High school students considering an equestrian career and young kids just wanting to pet a horse for the first time are in luck this weekend.
The first Arizona Equine Youth and Career Fair is coming to Queen Creek. Its goal is to introduce kids of all ages to horse culture.
"This event is the first ever in the United States," said Lise Streit, director. "There's no other like it."
Streit also puts on the annual Festival of Horses at Westworld in Scottsdale. While there are a few youth activities, workshops and shows at the December festival in Scottsdale, it's mainly geared toward adults.
This, on the other hand, will let kids learn about horses. There will be petting clinics, chances to see different breeds showcase their talents, demonstrations from groups including the Golden West Cowgirls and Arabian Horse Association of Arizona, and opportunities to learn how to do basic horse first aid and even equine massage.
"Horses love massages so much, they sometimes fall asleep during a massage," Streit said. "They're just like people."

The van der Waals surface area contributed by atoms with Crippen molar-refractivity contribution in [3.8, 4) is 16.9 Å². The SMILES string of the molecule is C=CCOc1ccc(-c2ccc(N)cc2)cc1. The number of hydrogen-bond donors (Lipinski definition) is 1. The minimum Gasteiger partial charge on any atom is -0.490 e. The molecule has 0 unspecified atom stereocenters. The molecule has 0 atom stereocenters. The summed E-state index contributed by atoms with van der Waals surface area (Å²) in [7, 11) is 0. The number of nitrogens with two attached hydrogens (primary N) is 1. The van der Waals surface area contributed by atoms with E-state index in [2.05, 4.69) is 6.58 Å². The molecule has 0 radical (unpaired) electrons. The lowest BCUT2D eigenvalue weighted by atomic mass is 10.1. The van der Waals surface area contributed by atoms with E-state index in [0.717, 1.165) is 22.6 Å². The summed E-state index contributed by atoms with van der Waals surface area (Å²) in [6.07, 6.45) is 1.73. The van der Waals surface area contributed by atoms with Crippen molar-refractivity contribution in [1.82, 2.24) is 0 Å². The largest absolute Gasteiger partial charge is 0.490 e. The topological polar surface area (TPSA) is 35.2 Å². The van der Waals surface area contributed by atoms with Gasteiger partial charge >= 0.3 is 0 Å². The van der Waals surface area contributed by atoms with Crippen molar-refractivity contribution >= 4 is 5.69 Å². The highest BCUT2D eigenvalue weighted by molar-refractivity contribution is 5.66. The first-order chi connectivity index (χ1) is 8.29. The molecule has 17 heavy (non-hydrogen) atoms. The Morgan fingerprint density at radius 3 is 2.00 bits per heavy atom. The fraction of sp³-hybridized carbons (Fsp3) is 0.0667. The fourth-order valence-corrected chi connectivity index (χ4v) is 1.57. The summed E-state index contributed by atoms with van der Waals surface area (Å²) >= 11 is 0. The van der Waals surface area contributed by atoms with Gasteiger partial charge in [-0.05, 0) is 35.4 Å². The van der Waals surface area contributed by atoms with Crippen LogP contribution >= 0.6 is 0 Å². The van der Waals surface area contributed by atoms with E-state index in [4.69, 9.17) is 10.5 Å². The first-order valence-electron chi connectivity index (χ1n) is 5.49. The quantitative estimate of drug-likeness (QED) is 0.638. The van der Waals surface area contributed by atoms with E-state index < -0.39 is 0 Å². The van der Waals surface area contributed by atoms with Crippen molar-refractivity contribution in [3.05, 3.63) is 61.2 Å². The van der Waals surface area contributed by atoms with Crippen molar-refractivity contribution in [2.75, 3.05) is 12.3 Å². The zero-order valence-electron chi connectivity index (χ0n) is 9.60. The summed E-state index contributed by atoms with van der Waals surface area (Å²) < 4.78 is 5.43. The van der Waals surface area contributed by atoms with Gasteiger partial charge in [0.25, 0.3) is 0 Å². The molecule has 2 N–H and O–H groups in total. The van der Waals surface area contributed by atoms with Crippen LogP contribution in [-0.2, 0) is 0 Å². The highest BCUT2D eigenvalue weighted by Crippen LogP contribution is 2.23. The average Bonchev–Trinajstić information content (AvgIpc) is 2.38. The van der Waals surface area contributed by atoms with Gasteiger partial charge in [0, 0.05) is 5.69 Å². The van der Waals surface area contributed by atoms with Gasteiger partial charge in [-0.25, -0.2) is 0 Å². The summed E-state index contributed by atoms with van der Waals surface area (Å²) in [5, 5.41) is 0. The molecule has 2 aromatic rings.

And there will be some more unusual demonstrations, too. For instance, a game of horse soccer; a horse psychotherapy demonstration; and a precision drill performance by a miniature horse team, the Arizona Mini Mystiques, are all on the schedule.
Older kids who think they might want to go into careers ranging from veterinary medicine to equestrian fashion design are in luck, too.
There will be 12 different career stations where students can talk to professionals about their jobs and what kinds of preparation they need to get into the field, Streit said.
Streit said she's trying to make the event friendly for a wide variety of people. For instance, the clinics will satisfy requirements for a Girl Scout badge, Streit said.
And for kids or adults who don't own a horse but think they might like to, Streit said she hopes the event will "help you make an educated decision."
If the event is successful, Streit hopes it's used as a model to host similar days in other parts of the country. But for now, she's expecting 750 to 1,000 people a day at the inaugural event.